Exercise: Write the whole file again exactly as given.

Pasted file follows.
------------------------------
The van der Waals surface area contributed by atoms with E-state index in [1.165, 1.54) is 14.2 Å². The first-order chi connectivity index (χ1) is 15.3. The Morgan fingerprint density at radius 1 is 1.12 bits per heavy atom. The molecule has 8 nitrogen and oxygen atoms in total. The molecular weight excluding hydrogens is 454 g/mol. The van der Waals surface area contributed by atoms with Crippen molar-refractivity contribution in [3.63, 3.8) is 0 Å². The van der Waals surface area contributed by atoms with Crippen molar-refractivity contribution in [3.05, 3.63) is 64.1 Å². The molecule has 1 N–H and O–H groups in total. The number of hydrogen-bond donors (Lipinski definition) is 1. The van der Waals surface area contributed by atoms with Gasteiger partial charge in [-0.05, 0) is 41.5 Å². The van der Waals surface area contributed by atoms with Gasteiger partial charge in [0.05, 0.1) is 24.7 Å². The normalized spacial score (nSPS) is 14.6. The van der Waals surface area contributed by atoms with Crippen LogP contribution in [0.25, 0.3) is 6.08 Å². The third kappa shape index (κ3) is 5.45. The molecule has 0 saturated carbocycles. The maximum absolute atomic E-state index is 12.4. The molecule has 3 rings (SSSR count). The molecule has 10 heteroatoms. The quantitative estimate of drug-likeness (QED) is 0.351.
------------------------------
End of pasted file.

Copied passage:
The van der Waals surface area contributed by atoms with E-state index in [1.165, 1.54) is 14.2 Å². The first-order chi connectivity index (χ1) is 15.3. The Morgan fingerprint density at radius 1 is 1.12 bits per heavy atom. The molecule has 8 nitrogen and oxygen atoms in total. The molecular weight excluding hydrogens is 454 g/mol. The van der Waals surface area contributed by atoms with Crippen molar-refractivity contribution in [3.63, 3.8) is 0 Å². The van der Waals surface area contributed by atoms with Crippen molar-refractivity contribution in [3.05, 3.63) is 64.1 Å². The molecule has 1 N–H and O–H groups in total. The number of hydrogen-bond donors (Lipinski definition) is 1. The van der Waals surface area contributed by atoms with Gasteiger partial charge in [-0.05, 0) is 41.5 Å². The van der Waals surface area contributed by atoms with Gasteiger partial charge in [0.05, 0.1) is 24.7 Å². The normalized spacial score (nSPS) is 14.6. The van der Waals surface area contributed by atoms with Crippen LogP contribution in [0.25, 0.3) is 6.08 Å². The third kappa shape index (κ3) is 5.45. The molecule has 0 saturated carbocycles. The maximum absolute atomic E-state index is 12.4. The molecule has 3 rings (SSSR count). The molecule has 10 heteroatoms. The quantitative estimate of drug-likeness (QED) is 0.351.